We Changed the World
The rights and equality of girls and women are not only a moral obligation but a huge opportunity. Every safe, educated, healthy, and empowered girl or woman has the potential to transform her family, community, economy, and society. -UN Foundation
In October 2019 we completed a “small project” with immeasurable impact. Shorab is a village in western Afghanistan. Our friend, Dr. Safi Haidary, came to us with a problem. The Shorab School in rural Afghanistan, with over a thousand students in first through twelfth grade, did not have a bathroom facility. Consider, for a moment, high school girls without the privacy of a restroom. One United Nations study found that when a school had a bathroom, the attendance of girls increased by eleven percent.
Karadah Project partnered with Dr. Safi and Shindand Women Social Foundation to build a private toilet facility for the school.
Dr. Safi said of the project, “You solved the biggest problem for these girls and boys in Shorab High School.”
Help Khatera Hear
Maryam, Khatera’s mother, is a victim of a forced and arranged marriage at fourteen. The time when she should have been hugging a doll, she had to raise a daughter. Economic insecurity made this situation even tougher for her. These circumstances were challenging enough, but her story is filled with even more struggles.
Khatera, Maryam's first child, was born two months premature. She did not respond to sounds and she did not speak on schedule. They hoped she was just delayed and would improve with time. The situation continued until she turned seven when Maryam took her daughter to a specialist. The diagnosis determined that Khatera's cochlea had been affected by her premature birth. She needed a cochlea implant as soon as possible. The surgery is time-sensitive for the nine year old Khatera; as she gets older the chances for success are reduced. Cochlea surgery is beyond the capabilities of Afghan surgeons, so she will need to travel outside of Afghanistan for the surgery.
Maryam is a poor mother and lacks the funds for the surgery. For the past two years, Maryam has sought some way to fund her daughter's operation, with no success. The chances of Maryam getting the needed funding are next to impossible.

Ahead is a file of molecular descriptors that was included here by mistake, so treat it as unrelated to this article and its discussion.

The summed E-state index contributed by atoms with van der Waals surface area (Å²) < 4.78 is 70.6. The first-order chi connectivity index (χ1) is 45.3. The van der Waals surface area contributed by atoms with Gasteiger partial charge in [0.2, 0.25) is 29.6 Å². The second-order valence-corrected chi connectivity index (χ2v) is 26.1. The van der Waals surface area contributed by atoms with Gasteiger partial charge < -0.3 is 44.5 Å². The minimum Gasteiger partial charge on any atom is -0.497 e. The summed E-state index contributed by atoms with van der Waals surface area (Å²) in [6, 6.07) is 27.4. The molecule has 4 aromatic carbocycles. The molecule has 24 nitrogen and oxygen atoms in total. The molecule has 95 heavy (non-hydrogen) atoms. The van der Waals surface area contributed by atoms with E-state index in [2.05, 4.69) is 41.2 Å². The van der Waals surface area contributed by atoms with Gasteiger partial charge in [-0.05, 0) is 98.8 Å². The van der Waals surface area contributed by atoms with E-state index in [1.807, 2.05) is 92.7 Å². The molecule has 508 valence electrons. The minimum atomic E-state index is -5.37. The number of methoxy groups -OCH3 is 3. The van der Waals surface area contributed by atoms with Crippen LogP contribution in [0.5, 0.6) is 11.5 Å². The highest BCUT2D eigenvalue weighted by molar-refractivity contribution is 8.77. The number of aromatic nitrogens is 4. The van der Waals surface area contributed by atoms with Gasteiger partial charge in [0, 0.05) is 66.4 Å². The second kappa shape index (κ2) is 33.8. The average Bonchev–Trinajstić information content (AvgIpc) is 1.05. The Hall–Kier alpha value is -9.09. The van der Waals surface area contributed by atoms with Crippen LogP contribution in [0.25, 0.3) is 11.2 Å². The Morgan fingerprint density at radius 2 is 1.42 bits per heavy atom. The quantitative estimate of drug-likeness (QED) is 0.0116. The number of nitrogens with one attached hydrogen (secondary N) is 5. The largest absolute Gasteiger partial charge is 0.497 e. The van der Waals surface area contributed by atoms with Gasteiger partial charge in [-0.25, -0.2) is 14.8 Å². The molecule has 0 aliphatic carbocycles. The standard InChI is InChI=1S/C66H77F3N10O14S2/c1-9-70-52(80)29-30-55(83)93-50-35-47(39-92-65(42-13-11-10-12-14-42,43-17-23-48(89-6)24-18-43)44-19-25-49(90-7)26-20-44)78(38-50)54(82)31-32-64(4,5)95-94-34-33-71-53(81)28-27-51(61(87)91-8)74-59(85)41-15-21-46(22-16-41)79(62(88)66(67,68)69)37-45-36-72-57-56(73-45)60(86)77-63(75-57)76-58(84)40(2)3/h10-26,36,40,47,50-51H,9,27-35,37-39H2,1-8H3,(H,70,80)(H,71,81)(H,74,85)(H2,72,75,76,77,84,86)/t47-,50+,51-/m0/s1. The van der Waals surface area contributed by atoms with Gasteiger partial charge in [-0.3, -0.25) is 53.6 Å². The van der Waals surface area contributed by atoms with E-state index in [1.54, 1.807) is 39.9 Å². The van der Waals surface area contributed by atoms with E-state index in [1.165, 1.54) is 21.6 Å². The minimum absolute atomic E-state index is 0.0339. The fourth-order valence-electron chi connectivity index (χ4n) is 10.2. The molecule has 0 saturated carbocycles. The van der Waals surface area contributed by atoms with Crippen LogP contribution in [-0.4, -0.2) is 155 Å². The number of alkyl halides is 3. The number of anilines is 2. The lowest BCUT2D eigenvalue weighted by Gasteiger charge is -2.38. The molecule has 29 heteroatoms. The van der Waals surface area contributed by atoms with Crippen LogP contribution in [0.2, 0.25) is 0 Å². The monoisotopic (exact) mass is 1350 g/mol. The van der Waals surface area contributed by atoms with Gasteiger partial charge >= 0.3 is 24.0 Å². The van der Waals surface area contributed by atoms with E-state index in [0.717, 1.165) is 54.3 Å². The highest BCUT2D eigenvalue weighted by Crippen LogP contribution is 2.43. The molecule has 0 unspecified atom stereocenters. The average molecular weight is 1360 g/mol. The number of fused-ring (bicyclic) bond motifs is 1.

Maryam describes her daughter as an isolated and socially disengaged girl who has been deprived of educational opportunities. She is worried about her daughter’s future without an opportunity to get an education.
In spite of the current challenges, Maryam has not given up. She has sought funding from many organizations and associations, to include the government, but she has received nothing except false promises. Eventually, with the guidance of her friends, she came to the Herat (Afghanistan) Rotary Club. This club is her last hope. The estimated cost of this surgery is estimated to be $12,000, which includes travel costs and the surgery.
Karadah Project is partnering with the Rotary Club of Herat, Afghanistan to rescue Khatera from a life of isolation. Imagine what a difference it will mean to a small girl to receive her hearing. Without the surgery, she will continue to recede into a life of isolation. With a solution so close and relatively inexpensive, this would be a great tragedy to not find a way to help Khatera hear.
We started a kindergarten
What is better than training displaced women in marketable skills? A kindergarten for their children. Here's why we are adding a kindergarten to our skills training program for Afghan displaced moms.
What Do Skills Mean to Women
I began participating because my husband is addicted to drugs and I must care for my four little boys. I learned many things from the carpet weaving classes. I now know how to weave the carpet and it helps me to not have to leave my children to go clean homes. I am coming to these classes to learn skills so that I can help my family.
If their husbands are jobless, these women can support their families. Step by step the society can improve. I am an example of an Afghan woman who works. I am a widow and I have seven children. If I don’t work, who will support my family? My children go to school now because of my income.
The Hidden Internally Displaced
Refugees represent nearly a third (30%) of the world’s displaced population – people forced to leave their homes due to persecution, conflict, violence or human rights violations.
The much larger number of internally displaced people – those displaced within their home country – reached about 40 million in 2017 (over 1.8 million Afghans), bringing the world’s total displaced population to 68.5 million in 2017. (Pew Research Center)
Through our partnerships with local Afghan nonprofits, we are working with displaced and poor women in rural villages to stem the tide of refugees flooding into other countries. Through our marketable skills training, livestock projects, and other initiatives, we are helping women pull themselves and their families out of poverty.